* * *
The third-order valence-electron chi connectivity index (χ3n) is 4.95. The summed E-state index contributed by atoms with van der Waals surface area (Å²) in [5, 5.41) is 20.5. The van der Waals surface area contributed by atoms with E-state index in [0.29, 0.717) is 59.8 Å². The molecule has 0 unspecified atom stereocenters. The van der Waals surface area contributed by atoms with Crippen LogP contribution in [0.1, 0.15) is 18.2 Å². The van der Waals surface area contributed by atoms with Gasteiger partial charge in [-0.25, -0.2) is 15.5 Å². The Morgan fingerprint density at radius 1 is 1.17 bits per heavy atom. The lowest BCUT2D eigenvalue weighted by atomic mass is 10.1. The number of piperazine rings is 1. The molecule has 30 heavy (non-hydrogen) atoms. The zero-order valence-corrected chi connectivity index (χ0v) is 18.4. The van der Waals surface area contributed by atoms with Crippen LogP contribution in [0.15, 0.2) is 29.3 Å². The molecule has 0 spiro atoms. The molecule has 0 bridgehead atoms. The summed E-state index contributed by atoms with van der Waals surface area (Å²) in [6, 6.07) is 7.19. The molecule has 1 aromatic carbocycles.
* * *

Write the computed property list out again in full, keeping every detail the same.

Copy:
The third-order valence-electron chi connectivity index (χ3n) is 4.95. The summed E-state index contributed by atoms with van der Waals surface area (Å²) in [5, 5.41) is 20.5. The van der Waals surface area contributed by atoms with E-state index in [0.29, 0.717) is 59.8 Å². The molecule has 0 unspecified atom stereocenters. The van der Waals surface area contributed by atoms with Crippen LogP contribution in [0.1, 0.15) is 18.2 Å². The van der Waals surface area contributed by atoms with Gasteiger partial charge in [-0.25, -0.2) is 15.5 Å². The Morgan fingerprint density at radius 1 is 1.17 bits per heavy atom. The lowest BCUT2D eigenvalue weighted by atomic mass is 10.1. The number of piperazine rings is 1. The molecule has 30 heavy (non-hydrogen) atoms. The zero-order valence-corrected chi connectivity index (χ0v) is 18.4. The van der Waals surface area contributed by atoms with Crippen LogP contribution in [0.15, 0.2) is 29.3 Å². The molecule has 0 spiro atoms. The molecule has 0 bridgehead atoms. The summed E-state index contributed by atoms with van der Waals surface area (Å²) in [6, 6.07) is 7.19. The molecule has 1 aromatic carbocycles.